There is little to link to on my own blog this week because I didn’t really blog. I had ideas for posts and intentions to blog, but this was one of those weeks when life got in the way. I worked a 15-hour day on Wednesday, and there were many rough parenting days. But I did do my usual Sunday Salon of excellent online reading and a quick post on the Top 10 Books That Make Me Swoon.
I read three good books this week:
Matt Phelan’s spare, elegant graphic novel, Bluffton, was perhaps my favorite. This book captures a mood and a time period so beautifully.
I listened to the audiobook version of The Ocean at the End of the Lane, read by Neil Gaiman himself. He really does such a good job narrating his own books. It took me almost two discs (and there were only five) to decide I did like the story, but once I was hooked, I was really hooked. The story managed to surprise more than once. This is one that will stick with me for awhile. (And also makes me want to read more Gaiman!)
I liked the narrator quite a bit in Far, Far Away: the story is narrated by the ghost of Jacob Grimm, and he’s a fascinating character. But I struggled with a number of other things in this story. The setting and time period were somehow both not specific enough and yet too specific. The story often has a timeless quality to it, which works very well for what it’s trying to do, but then there are jarring moments of slang or contemporary references. The main teenage characters are supposed to be 15 or 16 (I think), but they usually act, think, sound more like 11 or 12 year olds. The TV game show subplot went on for far too long. And far too much of the suspense is driven by Jacob’s hand-wringing: “If only I had paid more attention on this day and noticed the horrible portents of what was about to come.” Still, it’s a book I think many readers would like, and I will be recommending it to a couple of students in my Adolescent Lit class who really like fairy tales.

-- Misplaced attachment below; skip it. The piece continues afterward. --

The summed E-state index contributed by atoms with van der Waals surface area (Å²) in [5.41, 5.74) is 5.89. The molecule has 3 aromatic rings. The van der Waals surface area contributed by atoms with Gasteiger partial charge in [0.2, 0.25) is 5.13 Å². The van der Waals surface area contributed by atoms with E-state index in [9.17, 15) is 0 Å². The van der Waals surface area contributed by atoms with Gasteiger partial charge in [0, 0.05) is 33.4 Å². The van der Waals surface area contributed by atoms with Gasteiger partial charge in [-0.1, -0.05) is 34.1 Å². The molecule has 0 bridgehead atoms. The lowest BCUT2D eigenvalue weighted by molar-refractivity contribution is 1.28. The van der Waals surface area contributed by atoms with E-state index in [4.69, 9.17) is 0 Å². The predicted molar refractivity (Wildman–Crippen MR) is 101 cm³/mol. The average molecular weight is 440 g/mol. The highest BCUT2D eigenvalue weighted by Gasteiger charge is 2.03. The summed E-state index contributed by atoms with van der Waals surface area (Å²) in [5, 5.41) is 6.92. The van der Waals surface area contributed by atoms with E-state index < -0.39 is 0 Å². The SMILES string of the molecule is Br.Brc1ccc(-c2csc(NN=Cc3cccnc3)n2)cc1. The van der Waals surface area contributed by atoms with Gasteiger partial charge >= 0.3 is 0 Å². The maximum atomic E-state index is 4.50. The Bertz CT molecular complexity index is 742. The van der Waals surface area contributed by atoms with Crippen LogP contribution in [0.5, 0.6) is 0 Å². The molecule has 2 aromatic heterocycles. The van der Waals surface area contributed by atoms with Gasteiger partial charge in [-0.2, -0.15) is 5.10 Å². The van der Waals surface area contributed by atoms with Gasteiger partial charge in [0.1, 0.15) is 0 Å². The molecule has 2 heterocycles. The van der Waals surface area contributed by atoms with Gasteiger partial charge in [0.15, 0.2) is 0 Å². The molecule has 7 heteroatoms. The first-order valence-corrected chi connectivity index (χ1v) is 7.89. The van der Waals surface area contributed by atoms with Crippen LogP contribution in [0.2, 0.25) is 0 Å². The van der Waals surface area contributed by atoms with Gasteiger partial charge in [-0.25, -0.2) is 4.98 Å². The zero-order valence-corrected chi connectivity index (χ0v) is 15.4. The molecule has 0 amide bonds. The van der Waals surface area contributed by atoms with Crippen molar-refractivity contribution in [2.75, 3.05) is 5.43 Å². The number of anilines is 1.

We also read a bunch of picture books this week. These are the ones I liked best:
Grace Lin’s Ling & Ting Share a Birthday is another strong entry in her early reader series.
In Jane vs. the Tooth Fairy, written by Betsy Jay and illustrated by Lori Osiecki, Jane is determined to keep her loose tooth and not let the Tooth Fairy take it.
Lucky Ducklings, written by Eva Moore and illustrated by Nancy Carpenter, would make an excellent pairing with Make Way for Ducklings. This is the true story of some ducklings who fell into a storm grate and needed the ingenuity of a whole town to rescue them.
Vulture View, written by April Pulley Sayre and illustrated by Steve Jenkins, focuses on a most unlikely picture book hero: the turkey vulture. The poetic writing is very simple and elegant, and there’s a fine ick factor for the readers who like that sort of thing. (My boys did!) Steve Jenkins work is superb as always.
I’m still not quite sure what to make of The Voyage, written by Veronica Salinas and charmingly illustrated by Camilla Engman. I loved how the story worked as a metaphor for being in any kind of new or unfamiliar situation. It was a book I wanted to discuss after I read it, but my 5th-grader, who is VERY literal and struggles to make even the most basic inferences, was frustrated by it. I need to try it out on my 2nd-grader!
Reading Goals Update:
Nerdbery Challenge: 0/12 books
#MustReadin2014: 3/15 books
YA Shelf of Shame Challenge: 0/12 books
Professional Development Reading Goal: 2/12 books
Nonfiction Picture Book Challenge: 14/100 books
Picture Book Reading Goal: 59/350 books
Chapter Book & Middle-Grade Reading Goal: 4/100 books
YA Lit Reading Goal: 8/60 books
Latin@s in Kidlit Challenge: 3/12 books
Number of Books Total (not counting picture books): 27/200